Like a game of roulette, lately it seems anyone could spin the wheel and land on a parenting technique and consequently, drive yourself crazy trying to live up to its standards.
Don’t breastfeed for a year, you are giving yourself over fully to the evil “tyranny off the baby” which Ann Crittenden poignantly notes has replaced patriarchy, according to the new French feminist tome “Conflict” written by Elisabeth Badinter. Don’t succumb to the pressures of placing the needs of a child before your own, don’t give in to the all-consuming demands of parenthood. You owe yourself more than that. It’s all or nothing. There is no gray area.
Or maybe you’ll land on being “mom enough”, the attachment parenting philosophy oh-so-conveniently invented by a man, Dr. Sears, that defines motherhood perfection as giving over every part of a woman’s self to her child for as long as possible – nurse the baby on demand, sleep with the baby, wear the baby. Sleep, breathe, eat, be the baby. If you don’t do this, your child won’t be happy. He won’t be well adjusted. He won’t know that you LOVE HIM. Oh, and make sure you don’t let him cry. There’s certainly no other research out there proving that crying a bit can actually be good for a baby.
If you’re really lucky, you could land on some of the celeb parenting trends, some even popular in developing countries: January Jones (dry up your placenta, have someone turn it into a pill, then eat it) or better yet, Alicia Silverstone’s preference for pre-masticating – that’s right – chew up your kid’s food then push it into his mouth.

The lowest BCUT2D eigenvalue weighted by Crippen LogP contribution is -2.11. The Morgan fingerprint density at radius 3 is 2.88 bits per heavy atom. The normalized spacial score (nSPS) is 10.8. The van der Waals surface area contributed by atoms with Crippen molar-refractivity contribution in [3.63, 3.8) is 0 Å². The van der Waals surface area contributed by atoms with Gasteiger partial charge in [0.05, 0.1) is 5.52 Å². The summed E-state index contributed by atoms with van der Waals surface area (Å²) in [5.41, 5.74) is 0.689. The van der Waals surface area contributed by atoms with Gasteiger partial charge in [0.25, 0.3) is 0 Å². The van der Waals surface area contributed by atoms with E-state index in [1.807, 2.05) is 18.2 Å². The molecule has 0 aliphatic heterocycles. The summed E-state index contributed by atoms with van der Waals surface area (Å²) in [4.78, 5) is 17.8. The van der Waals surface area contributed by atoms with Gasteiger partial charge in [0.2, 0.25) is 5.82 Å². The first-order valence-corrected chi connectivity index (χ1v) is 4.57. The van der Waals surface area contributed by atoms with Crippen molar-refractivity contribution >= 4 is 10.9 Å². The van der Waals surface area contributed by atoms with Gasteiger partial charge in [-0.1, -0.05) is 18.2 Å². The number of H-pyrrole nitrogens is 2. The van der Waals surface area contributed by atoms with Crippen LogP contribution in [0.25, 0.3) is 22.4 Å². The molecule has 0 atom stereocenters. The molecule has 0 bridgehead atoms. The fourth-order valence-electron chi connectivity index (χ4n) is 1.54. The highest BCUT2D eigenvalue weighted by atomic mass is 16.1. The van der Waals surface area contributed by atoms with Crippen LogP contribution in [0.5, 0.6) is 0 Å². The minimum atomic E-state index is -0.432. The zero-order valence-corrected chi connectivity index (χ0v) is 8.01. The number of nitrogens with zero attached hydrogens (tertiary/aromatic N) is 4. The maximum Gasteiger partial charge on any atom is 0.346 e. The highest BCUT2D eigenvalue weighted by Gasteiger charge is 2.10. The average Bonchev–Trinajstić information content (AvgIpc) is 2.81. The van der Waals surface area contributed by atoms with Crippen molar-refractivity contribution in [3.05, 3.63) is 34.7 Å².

“Here you go darling, let me pass you some soft, gooey bread, I’ve added some Hepatitis B to give it an extra kick. You can thank me later, after all, all the kids in rural China get their food this way, so why shouldn’t you?”
Pre-masticating is rivaled only by everyone’s favorite bombshell supermodel, Gisele’s claims of “elimination communication” – where her baby was potty trained at 6 months old. I’m for sure going to take the word of a spoiled, wealthy super model that she was so attentive and hands-on, that she was able to potty train her child two years before the rest of us. She’s hotter than all of us, so why wouldn’t she be better at parenting, right?
Totally makes sense.
There was a time when all the talk over these parenting techniques made me crazy. Now I’ve decided I absolutely love it. You know why? Because it’s fun to talk about people who are radically different from you. I will never breast feed a child until he is four, let alone put him on the front cover of a magazine doing it. I will never wear a baby constantly. I like to
from my children. I like to get away from them. And then come back to them because I missed them.
And though my 3-year-old totally believes in pre-masticating, it’s crazy I know, but somehow I’m able to resist the chewed up food she so graciously deposits into the palm of my hand and instead of placing it into my mouth, I toss it in the trash.
As for elimination communication, apparently I #failed that parenting trend too because I just last night got rid of all the overnight diapers – we are officially just now – at 3.5 a totally diaper free zone. Sure, we were diaper free during the day but not at night. Gisele has a better body than me (just barely of course) and also is better at potty training than moi.